Re: [PATCH v2] cgroup: allow management of subtrees by new cgroup namespaces

From: James Bottomley
Date: Mon May 02 2016 - 22:26:33 EST

On Tue, 2016-05-03 at 11:59 +1000, Aleksa Sarai wrote:
> > > Change the mode of the cgroup directory for each cgroup
> > > association,
> > > allowing the process to create subtrees and modify the limits of
> > > the
> > > subtrees *without* allowing the process to modify its own limits.
> > > Due
> > > to the cgroup core restrictions and unix permission model, this
> > > allows for processes to create new subtrees without breaking the
> > > cgroup limits for the process.
> >
> > Actually, that's not really what this patch does. If you unshare
> > without having created any cgroups, it sets the other permission of
> > the entire top level hierarchy to o+rwx:
> While that is odd, it makes sense (because that's the "current
> cgroup" you are in). But I agree with your point that this patch is
> less than ideal.
> > ironically, this now makes the root group a permission denier (at
> > least for my distribution), because if I were in the root group
> > (and not root), the r-x on the group would rule the rwx on other
> > ... I really
> > don't think that sounds correct.
> You're right, that's odd. I'm confused why your root cgroups have u-w
> though.

I've never bothered to inquire. This is openSUSE Leap 42.1, so it's
either something systemd or something suse.

> > Perhaps what you should to be arguing then that the default
> > permissions of the cgroup directories need to be all rwx for
> > everyone and then your patch becomes unnecessary?
> I don't think that would be the nicest way of dealing with this (then
> a process can make very large numbers of cgroups all over the tree,
> which might not cause huge issues but would still be a pain for
> administrators and systemds alike).

Beware of what you cite as a problem. Any user can enter a user
namespace and then unshare a cgroup namespace. This means that what
you seem to want is equivalent to any user at all being able to create
a cgroup hierarchy. This means that either it is a problem, and the
cgroup namespace will have to be restricted in some way over how it can
create subordinate cgroups or it's not a problem and we might as well
just see what happens if any old user can do it.

> > Alternatively, if the desire is fully to virtualize /sys/fs/cgroups
> > , then I think we have to decide how that would happen. I think
> > the default requirements would be that a pid namespace be
> > established (so only the tasks in that pid namespace would be able
> > to be controlled by the cgroup namespace. That, I think requires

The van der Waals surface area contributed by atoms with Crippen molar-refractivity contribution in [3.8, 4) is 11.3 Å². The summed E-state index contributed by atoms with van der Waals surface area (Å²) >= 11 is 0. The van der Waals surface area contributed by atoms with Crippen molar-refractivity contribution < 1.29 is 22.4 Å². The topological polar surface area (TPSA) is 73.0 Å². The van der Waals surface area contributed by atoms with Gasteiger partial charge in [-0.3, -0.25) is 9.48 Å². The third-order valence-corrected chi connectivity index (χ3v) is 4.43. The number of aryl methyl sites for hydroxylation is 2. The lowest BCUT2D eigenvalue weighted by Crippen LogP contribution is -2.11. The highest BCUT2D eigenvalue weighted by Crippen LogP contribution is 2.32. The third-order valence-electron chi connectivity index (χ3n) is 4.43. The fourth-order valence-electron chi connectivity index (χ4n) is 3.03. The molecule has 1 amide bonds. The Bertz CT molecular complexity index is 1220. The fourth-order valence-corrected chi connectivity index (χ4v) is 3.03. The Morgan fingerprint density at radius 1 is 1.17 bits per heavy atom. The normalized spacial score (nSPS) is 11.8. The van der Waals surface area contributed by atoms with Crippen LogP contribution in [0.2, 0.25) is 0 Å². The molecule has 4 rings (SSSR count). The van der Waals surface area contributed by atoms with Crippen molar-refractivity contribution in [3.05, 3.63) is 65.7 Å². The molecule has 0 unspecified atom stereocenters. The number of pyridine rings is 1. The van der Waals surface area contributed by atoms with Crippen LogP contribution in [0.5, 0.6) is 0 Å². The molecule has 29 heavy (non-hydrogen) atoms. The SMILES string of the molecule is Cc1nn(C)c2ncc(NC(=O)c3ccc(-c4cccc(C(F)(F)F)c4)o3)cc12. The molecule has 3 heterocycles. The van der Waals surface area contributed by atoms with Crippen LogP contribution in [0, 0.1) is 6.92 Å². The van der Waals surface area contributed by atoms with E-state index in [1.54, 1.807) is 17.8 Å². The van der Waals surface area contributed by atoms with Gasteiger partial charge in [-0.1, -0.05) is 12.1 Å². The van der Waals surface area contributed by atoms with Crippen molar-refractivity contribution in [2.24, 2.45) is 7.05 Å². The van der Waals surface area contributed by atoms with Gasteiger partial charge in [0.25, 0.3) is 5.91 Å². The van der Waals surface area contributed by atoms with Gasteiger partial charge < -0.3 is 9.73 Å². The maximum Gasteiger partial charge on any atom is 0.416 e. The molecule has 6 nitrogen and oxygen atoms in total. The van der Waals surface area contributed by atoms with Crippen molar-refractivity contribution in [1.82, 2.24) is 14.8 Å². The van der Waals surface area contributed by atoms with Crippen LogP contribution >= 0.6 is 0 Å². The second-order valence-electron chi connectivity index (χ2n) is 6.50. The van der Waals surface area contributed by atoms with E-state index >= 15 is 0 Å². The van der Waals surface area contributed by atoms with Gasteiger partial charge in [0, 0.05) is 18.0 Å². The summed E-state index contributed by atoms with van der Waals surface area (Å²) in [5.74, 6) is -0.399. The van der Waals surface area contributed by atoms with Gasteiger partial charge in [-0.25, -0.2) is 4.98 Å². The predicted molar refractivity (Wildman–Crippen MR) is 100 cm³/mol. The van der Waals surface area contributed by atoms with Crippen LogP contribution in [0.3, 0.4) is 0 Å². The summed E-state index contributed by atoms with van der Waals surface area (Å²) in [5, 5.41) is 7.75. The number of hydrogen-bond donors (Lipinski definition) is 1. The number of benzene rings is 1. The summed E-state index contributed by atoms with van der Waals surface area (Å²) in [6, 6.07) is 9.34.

> > that any given cgroup namespace "own" a pid namespace (being the
> > one present when it was created) but that it only gets a new
> > virtual set of directories owned by the userns owner if there's a
> > pid namespace established for the cgroup and cgroup->user_ns ==
> > pid_ns->user_ns (meaning we established a user ns then a pid one
> > then a cgroup one, so it's now safe to treat root in the user_ns as
> > owning the virtualized cgroup directories).
> I know this is probably a stupid question, but why couldn't we just
> compare the user_ns with the tcred->user_ns?

If any old user namespace can unshare a cgroup namespace and manipulate
the tree, then that condition is just fine. If we're going to require
they have to create a pid namespace as well, then you need a more
elaborate condition.

> Or are you worried about a process in a cgroup namespace moving
> processes to a subtree that isn't in the same pid namespace (even
> though they're in the same user namespace)?

The corner case I'm worrying about is what happens to a process owned
by the user that gets moved by the administrator to a more confining
cgroup after the establishment of the cgroup namespace? If we allow
too much capability to the user_ns->owner, then they could just take it
out again. The semantics of who can do what after the namespace is
established seem to need better definition. One answer might be that
after the cgroup namespace is established, the real admin can't safely
move the processes, which is why they should be better confined (say
within a pid namespace) so it's not *all* processes owned by this user
that can escape control, merely ones that the user has declared a
desire to control the cgroups for).


> I don't mind implementing that this way (although we'd have to
> change a bunch of the checks with pid_ns to use the cgroup_ns
> ->pid_ns), I'm just wondering if it's necessary.
> > We could do this in the same way that proc gets virtualized after
> > remounting (in a new mount namespace) on fork into a pid namespace.
> I actually really like this idea. I'll get to work on it.